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2 Addictions Women Experience Differently Than Men

2 Addictions Women Experience Differently Than Men

(This content is being used for illustrative purposes only; any person depicted in the content is a model)

The beauty each woman brings to the world every day is unique, as are the challenges they face in life and in health. Historically, and even today, women face unique obstacles and injustices. Whether professionally, socially, or personally, women must often overcome distinctive adversities. One thing women experience differently than men is addiction.

Women Do Experience Addictions Differently

Overall, addiction does not discriminate. People from all demographics, regardless of race or sex, have the capacity to struggle with substance use disorder. We know this all too well, as drug overdose remains the leading cause of injury-related death in America. While statistics show that men are more likely to develop an addiction than women, women are more likely to face greater challenges.

Up until the 1990s, most research pertaining to substance abuse was focused on men and male-centered medical research. Then, after the United States began requiring federally funded studies enroll more women, certain differences became more noticeable with how addictions impact women.

When it comes to any addiction, women often experience both social and medical consequences of substance abuse faster than men. Statistically, women also find it harder to quit and are more vulnerable to relapse.

With different substances, there are different challenges to face. Certain drugs interact with the brain and impact the body differently than others. So, how do women experience specific drug addictions different than men?

Alcohol for Women

What you might not realize is that alcohol kills far more women than opioids do, even in the midst of an opioid crisis in America. According to the CDC, on average between 2006 and 2010:

While there isn’t exact data for 2017 on alcohol-related deaths for women, experts predict it is well over 26,000. According to NIAAA, approximately 8% of all women will be dependent on alcohol in their lifetime.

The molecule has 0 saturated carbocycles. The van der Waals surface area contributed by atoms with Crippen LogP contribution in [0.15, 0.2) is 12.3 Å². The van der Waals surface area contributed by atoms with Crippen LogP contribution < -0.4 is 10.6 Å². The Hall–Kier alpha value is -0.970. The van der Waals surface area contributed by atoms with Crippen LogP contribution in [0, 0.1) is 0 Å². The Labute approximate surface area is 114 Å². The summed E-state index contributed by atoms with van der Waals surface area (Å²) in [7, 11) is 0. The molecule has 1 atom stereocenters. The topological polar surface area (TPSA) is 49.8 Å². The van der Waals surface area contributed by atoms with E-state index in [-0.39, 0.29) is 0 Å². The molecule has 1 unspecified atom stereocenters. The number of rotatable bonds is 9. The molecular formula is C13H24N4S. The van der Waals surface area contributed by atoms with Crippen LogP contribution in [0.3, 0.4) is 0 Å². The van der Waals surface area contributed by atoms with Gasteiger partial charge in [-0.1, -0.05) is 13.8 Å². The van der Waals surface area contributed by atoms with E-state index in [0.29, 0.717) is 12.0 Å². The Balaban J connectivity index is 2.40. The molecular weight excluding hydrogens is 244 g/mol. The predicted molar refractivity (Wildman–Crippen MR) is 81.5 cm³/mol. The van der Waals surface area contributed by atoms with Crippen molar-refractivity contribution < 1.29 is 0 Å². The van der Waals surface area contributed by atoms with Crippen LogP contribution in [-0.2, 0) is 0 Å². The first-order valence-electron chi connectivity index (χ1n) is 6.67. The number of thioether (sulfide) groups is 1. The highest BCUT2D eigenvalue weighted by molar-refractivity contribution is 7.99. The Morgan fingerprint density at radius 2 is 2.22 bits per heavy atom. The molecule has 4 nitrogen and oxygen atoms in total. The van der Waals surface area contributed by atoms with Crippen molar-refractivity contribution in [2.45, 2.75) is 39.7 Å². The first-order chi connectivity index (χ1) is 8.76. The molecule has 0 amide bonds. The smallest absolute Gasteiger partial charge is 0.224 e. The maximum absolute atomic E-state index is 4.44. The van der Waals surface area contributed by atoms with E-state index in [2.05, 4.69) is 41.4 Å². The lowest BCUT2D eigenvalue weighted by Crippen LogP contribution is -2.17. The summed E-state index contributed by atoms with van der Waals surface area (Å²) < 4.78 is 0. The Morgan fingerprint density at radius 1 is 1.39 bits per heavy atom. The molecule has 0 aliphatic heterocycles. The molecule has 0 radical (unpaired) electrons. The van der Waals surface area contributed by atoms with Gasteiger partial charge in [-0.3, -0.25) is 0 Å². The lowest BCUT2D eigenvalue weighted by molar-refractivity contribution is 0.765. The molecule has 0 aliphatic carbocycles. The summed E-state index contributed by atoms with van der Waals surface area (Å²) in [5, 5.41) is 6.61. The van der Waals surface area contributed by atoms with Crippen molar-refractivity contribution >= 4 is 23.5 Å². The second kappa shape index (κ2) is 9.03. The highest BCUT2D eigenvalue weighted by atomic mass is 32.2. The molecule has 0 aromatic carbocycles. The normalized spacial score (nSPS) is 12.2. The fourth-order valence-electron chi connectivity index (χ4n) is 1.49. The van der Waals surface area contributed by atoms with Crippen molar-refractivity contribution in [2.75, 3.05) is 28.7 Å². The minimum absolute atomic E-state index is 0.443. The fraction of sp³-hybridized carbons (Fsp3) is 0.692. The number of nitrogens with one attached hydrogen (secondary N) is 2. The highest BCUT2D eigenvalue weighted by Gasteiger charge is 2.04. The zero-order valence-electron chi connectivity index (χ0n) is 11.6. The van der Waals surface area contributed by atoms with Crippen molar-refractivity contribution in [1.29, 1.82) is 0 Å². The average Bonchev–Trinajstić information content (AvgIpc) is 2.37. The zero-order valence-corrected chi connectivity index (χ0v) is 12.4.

One thing alcohol and opioids have in common is that dependence develops faster in women than in men. The same is true for alcohol-induced organ injury, including:

  • Liver disease
  • Brain damage

Breast cancer risk can also increase by between 5-9%.

Biology plays a role in women being more susceptible to the effects of alcohol. In general, women weigh less than men, meaning the female body would have less water and more fatty tissue. Because fat retains alcohol while water dilutes it, women’s organs experience more injury. Women also have lower levels than men of two enzymes that metabolize alcohol. This makes alcohol absorption into the bloodstream faster for women. So the average female body is inherently at elevated risk of suffering due to excessive alcohol consumption.

Opioids and Women

Opioid addiction also has a unique impact on women. In 2010 a study published in the American Journal of Public Health found:

  • Women were more likely to be prescribed opioids than men
  • Women were more likely to continue opioid use long-term

Data from one study shows that women between 40-59 years old have the highest death rate from opioid use among women. Another study in the Journal of Pain on chronic pain patients prescribed opioids claimed:

  • Women’s increased risk of opioid misuse was related to emotional issues, such as depression and anxiety
  • Men’s opioid misuse was more commonly due to legal and behavioral problems

And finally, according to the Centers for Disease Control and Prevention (CDC), women are more likely to:

  • Have chronic pain
  • Be prescribed prescription painkillers
  • Be prescribed higher doses than men of painkillers
  • Become dependent more quickly than men

Data from the CDC also reveals that between 1999 to 2010:

  • 48,000 women died of prescription-related overdoses
  • Prescription overdose deaths among women increased over 400%
  • Prescription overdose deaths among men increased by 237%

But it isn’t just prescription opioids that pose a severe threat to women’s health. The National Center for Health Statistics reports that between 2010 and 2013 heroin overdose deaths among women tripled.

The Strength of Women in Recovery

While women do experience addiction differently, women also have an incredible strength in recovery from addiction. Not only does addiction affect women differently physically through their health, it also puts them in different positions with very real risks. It is not uncommon for women who struggle with addiction to experience some form of trauma while using drugs or drinking, and many women also use drugs to cope with pre-existing traumas. The ability for women to face such intimate adversity, both physically, mentally and emotionally and fight to get better is truly amazing.

All over the world there are women not only working to overcome their own struggles with drugs, alcohol, mental health disorders and trauma but also fighting to help other women be empowered in their own lives. It takes true strength to be a woman in this world, and for women in recovery that strength helps to change lives every day.

The Orchid Recovery Center believes in empowering women through a personalized recovery plan built specifically for the unique needs of women. We believe in offering inspiring opportunities to heal holistically so that each woman can escape the cycle of addiction. For years the Orchid Recovery Center has helped thousands of women recover, and to find their strength in recovery. If you or someone you love is struggling with substance abuse or addiction, please call toll-free now 1-800-777-9588.

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